U.S. SECURITIES AND EXCHANGE COMMISSION
Litigation Release No. 23096 / September 29, 2014
Securities and Exchange Commission v. China Valves Technology, Inc., et al., Civil Action No. 1:14-cv-01630
SEC Charges China Valves Technology, Inc. and Three Senior Officers with Fraud
The Securities and Exchange Commission ("Commission") filed a civil injunctive action today in the United States District Court for the District of Columbia charging China Valves Technology, Inc. ("China Valves"), its Chairman and former CEO, Siping Fang ("Fang"), its former CEO, Jianbao Wang ("Wang"), and its CFO, Renrui Tang ("Tang"), with misleading investors about the true nature and price of an acquisition and by mischaracterizing and materially overstating income related to its purchase and reverse engineering of a competitor's product. Based on this and related misconduct, the SEC charged China Valves and the three senior officers with violations of anti-fraud provisions of the federal securities laws; China Valves with related violations of the reporting, books and records, and internal controls provisions of the federal securities laws; and Fang, Wang, and Tang with falsely certifying that China Valves's filings contained no material misstatements and aiding and abetting China Valves's violations of the reporting and books and records provisions. China Valves is a China-based U.S. issuer formed through a reverse merger in 2007.
The case is the latest from the SEC's Cross-Border Working Group that focuses on companies with substantial foreign operations that are publicly traded in the U.S. The Commission's complaint alleges that China Valves, Fang, Wang, and Tang intentionally misled investors about China Valves's 2010 acquisition of Watts Valve Changsha Co., Ltd. ("Changsha Valve") in an effort to mask the subsidiary's prior investigation of violations of the Foreign Corrupt Practices Act ("FCPA") and China Valve's decision to pay sales commissions to employees that potentially violated the FCPA. Among other things, China Valves and its officers fraudulently misstated or failed to disclose certain facts about the acquisition, including: (1) the purchase price, (2) the true seller, (3) the form of the acquisition, (4) the FCPA investigation, (5) the payment of commissions that the seller had declined to pay because of suspected FCPA violations, and (6) the role of related parties in the acquisition.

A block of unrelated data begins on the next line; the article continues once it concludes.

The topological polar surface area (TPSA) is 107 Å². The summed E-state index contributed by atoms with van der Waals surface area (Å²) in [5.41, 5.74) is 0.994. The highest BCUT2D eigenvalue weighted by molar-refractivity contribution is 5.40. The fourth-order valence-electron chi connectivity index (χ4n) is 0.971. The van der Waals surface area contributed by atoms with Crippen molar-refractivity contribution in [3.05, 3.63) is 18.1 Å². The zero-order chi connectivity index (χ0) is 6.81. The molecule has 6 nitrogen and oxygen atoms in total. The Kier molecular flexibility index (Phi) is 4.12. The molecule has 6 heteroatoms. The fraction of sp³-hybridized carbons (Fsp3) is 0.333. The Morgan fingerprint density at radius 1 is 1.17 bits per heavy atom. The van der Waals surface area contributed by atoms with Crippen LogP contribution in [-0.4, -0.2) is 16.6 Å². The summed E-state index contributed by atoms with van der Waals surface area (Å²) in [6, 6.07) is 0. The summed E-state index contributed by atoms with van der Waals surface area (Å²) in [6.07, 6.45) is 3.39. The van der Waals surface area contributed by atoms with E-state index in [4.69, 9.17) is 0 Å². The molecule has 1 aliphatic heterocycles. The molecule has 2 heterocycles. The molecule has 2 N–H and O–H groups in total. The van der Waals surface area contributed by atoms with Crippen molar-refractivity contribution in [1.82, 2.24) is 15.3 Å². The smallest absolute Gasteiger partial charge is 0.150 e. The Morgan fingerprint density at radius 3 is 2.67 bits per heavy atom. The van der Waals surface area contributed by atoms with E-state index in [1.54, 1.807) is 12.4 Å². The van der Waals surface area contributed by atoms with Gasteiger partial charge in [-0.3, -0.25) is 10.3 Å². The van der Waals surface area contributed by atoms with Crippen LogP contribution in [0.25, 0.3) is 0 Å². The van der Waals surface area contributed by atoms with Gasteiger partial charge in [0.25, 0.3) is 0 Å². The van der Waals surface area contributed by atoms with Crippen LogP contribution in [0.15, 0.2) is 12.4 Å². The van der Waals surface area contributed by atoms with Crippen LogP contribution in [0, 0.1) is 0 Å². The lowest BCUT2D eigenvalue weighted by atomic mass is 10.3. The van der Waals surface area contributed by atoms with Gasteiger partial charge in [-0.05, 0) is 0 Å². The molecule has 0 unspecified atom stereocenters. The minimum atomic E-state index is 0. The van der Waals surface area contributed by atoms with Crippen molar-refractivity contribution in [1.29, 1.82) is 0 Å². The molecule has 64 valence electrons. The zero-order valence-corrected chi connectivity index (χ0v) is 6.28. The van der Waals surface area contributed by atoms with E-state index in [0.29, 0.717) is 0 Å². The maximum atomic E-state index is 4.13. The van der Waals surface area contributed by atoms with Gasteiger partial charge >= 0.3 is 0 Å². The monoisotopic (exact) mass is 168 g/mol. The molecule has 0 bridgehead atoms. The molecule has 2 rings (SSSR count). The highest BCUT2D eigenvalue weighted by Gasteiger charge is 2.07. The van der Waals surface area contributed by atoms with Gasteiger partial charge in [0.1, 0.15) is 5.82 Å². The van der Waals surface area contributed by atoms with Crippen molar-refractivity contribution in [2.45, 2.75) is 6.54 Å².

The complaint further alleges that, in 2011, China Valves materially overstated income and understated liabilities incurred by a wholly-owned subsidiary, Shanghai Pudong Hanwei Valve Co., Ltd ("Hanwei Valve"). Hanwei Valve purchased a valve with the plan to reverse engineer the product but, because of intellectual property concerns, intentionally disguised the payments for the valve in its books and records as Value Added Tax ("VAT") payments purportedly made to the local tax authorities.
The Commission's complaint alleges that China Valves, Fang, Wang, and Tang violated antifraud provisions of the securities laws in Section 10(b) of the Securities Exchange Act of 1934 (Exchange Act) and Rule 10b-5(b). The complaint further alleges that China Valves violated reporting, recordkeeping and internal controls provisions of the federal securities laws, Sections 13(a), 13(b)(2)(A), and 13(b)(2)(B) of the Exchange Act and Rules 12b-20, 13a-1, 13a-11, and 13a-13. Finally, the complaint alleges that Fang, Wang, and Tang falsely certified that China Valves's filings contained no material misstatements in violation of Exchange Act Rule 13a-14, and aided and abetted China Valves's violations of the reporting and books and records provisions.
The Commission also announced today the temporary suspension, pursuant to Section 12(k) of the Exchange Act, of trading in the securities of China Valves, at 9:30 a.m. EDT on September 29, 2014, and terminating at 11:59 p.m. EDT on October 10, 2014. Finally, the Commission issued an order instituting administrative proceedings to determine whether the registration of China Valves's securities should be revoked for failure to make required periodic filings with the Commission.
The SEC's investigation, which is continuing, was conducted by Sarah Nilson, Kelly Dragelin, and Janet Yang, and supervised by Melissa Hodgman. The litigation will be led by Alfred Day.